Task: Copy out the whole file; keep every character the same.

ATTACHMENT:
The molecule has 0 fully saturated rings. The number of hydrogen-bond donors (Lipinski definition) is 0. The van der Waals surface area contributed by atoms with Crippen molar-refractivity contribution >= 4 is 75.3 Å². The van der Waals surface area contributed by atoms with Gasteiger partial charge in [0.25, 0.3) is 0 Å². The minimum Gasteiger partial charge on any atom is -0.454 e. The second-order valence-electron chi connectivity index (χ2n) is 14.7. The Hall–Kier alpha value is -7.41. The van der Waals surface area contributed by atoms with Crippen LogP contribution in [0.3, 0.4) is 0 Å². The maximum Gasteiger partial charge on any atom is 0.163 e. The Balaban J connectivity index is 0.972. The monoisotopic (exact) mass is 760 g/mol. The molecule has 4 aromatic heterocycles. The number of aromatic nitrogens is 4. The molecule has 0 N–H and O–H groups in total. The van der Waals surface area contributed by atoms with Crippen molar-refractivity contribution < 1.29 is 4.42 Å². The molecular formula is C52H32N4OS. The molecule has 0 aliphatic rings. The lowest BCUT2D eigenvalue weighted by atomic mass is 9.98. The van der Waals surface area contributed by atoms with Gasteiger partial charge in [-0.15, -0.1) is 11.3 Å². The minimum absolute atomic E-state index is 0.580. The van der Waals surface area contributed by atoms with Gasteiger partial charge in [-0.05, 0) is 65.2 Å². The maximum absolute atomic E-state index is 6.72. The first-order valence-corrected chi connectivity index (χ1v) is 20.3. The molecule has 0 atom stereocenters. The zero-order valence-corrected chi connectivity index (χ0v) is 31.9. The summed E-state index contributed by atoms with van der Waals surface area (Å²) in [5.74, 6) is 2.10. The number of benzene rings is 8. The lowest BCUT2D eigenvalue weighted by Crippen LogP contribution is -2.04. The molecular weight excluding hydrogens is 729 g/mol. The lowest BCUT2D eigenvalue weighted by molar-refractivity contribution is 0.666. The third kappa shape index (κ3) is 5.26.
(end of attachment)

The molecule has 0 fully saturated rings. The number of hydrogen-bond donors (Lipinski definition) is 0. The van der Waals surface area contributed by atoms with Crippen molar-refractivity contribution >= 4 is 75.3 Å². The van der Waals surface area contributed by atoms with Gasteiger partial charge in [0.25, 0.3) is 0 Å². The minimum Gasteiger partial charge on any atom is -0.454 e. The second-order valence-electron chi connectivity index (χ2n) is 14.7. The Hall–Kier alpha value is -7.41. The van der Waals surface area contributed by atoms with Crippen LogP contribution in [0.3, 0.4) is 0 Å². The maximum Gasteiger partial charge on any atom is 0.163 e. The Balaban J connectivity index is 0.972. The monoisotopic (exact) mass is 760 g/mol. The molecule has 4 aromatic heterocycles. The number of aromatic nitrogens is 4. The molecule has 0 N–H and O–H groups in total. The van der Waals surface area contributed by atoms with Crippen molar-refractivity contribution < 1.29 is 4.42 Å². The molecular formula is C52H32N4OS. The molecule has 0 aliphatic rings. The lowest BCUT2D eigenvalue weighted by atomic mass is 9.98. The van der Waals surface area contributed by atoms with Gasteiger partial charge in [-0.15, -0.1) is 11.3 Å². The minimum absolute atomic E-state index is 0.580. The van der Waals surface area contributed by atoms with Gasteiger partial charge in [-0.05, 0) is 65.2 Å². The maximum absolute atomic E-state index is 6.72. The first-order valence-corrected chi connectivity index (χ1v) is 20.3. The molecule has 0 atom stereocenters. The zero-order valence-corrected chi connectivity index (χ0v) is 31.9. The summed E-state index contributed by atoms with van der Waals surface area (Å²) in [5.74, 6) is 2.10. The number of benzene rings is 8. The lowest BCUT2D eigenvalue weighted by Crippen LogP contribution is -2.04. The molecular weight excluding hydrogens is 729 g/mol. The lowest BCUT2D eigenvalue weighted by molar-refractivity contribution is 0.666. The third kappa shape index (κ3) is 5.26.